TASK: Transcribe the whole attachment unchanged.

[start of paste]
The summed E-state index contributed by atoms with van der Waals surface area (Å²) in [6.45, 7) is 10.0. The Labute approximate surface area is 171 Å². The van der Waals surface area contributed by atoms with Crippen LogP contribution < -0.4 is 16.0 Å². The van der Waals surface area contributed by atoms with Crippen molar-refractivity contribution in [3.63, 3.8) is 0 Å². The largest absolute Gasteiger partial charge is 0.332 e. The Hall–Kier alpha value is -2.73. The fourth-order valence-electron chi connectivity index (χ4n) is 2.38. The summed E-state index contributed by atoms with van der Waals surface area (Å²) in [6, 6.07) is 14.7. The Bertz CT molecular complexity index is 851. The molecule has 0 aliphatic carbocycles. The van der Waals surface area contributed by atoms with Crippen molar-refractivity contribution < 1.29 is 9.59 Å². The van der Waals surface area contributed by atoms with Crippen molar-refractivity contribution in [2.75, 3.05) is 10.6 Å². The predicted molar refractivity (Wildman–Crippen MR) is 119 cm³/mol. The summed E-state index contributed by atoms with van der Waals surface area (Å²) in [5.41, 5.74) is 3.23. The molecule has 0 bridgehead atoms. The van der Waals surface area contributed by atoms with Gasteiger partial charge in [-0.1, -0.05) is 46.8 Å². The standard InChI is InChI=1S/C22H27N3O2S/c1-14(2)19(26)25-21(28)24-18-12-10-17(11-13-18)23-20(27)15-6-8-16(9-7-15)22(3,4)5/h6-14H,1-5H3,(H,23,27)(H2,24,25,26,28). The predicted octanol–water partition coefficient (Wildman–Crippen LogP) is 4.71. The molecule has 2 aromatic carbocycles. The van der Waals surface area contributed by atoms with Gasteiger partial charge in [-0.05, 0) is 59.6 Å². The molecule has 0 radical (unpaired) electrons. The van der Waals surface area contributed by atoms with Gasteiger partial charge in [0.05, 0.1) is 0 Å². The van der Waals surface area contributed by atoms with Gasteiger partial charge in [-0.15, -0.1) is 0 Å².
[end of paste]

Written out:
The summed E-state index contributed by atoms with van der Waals surface area (Å²) in [6.45, 7) is 10.0. The Labute approximate surface area is 171 Å². The van der Waals surface area contributed by atoms with Crippen LogP contribution < -0.4 is 16.0 Å². The van der Waals surface area contributed by atoms with Crippen molar-refractivity contribution in [3.63, 3.8) is 0 Å². The largest absolute Gasteiger partial charge is 0.332 e. The Hall–Kier alpha value is -2.73. The fourth-order valence-electron chi connectivity index (χ4n) is 2.38. The summed E-state index contributed by atoms with van der Waals surface area (Å²) in [6, 6.07) is 14.7. The Bertz CT molecular complexity index is 851. The molecule has 0 aliphatic carbocycles. The van der Waals surface area contributed by atoms with Crippen molar-refractivity contribution < 1.29 is 9.59 Å². The van der Waals surface area contributed by atoms with Crippen molar-refractivity contribution in [2.75, 3.05) is 10.6 Å². The predicted molar refractivity (Wildman–Crippen MR) is 119 cm³/mol. The summed E-state index contributed by atoms with van der Waals surface area (Å²) in [5.41, 5.74) is 3.23. The molecule has 0 bridgehead atoms. The van der Waals surface area contributed by atoms with Gasteiger partial charge in [-0.1, -0.05) is 46.8 Å². The standard InChI is InChI=1S/C22H27N3O2S/c1-14(2)19(26)25-21(28)24-18-12-10-17(11-13-18)23-20(27)15-6-8-16(9-7-15)22(3,4)5/h6-14H,1-5H3,(H,23,27)(H2,24,25,26,28). The predicted octanol–water partition coefficient (Wildman–Crippen LogP) is 4.71. The molecule has 2 aromatic carbocycles. The van der Waals surface area contributed by atoms with Gasteiger partial charge in [-0.05, 0) is 59.6 Å². The molecule has 0 radical (unpaired) electrons. The van der Waals surface area contributed by atoms with Gasteiger partial charge in [0.05, 0.1) is 0 Å². The van der Waals surface area contributed by atoms with Gasteiger partial charge in [-0.15, -0.1) is 0 Å².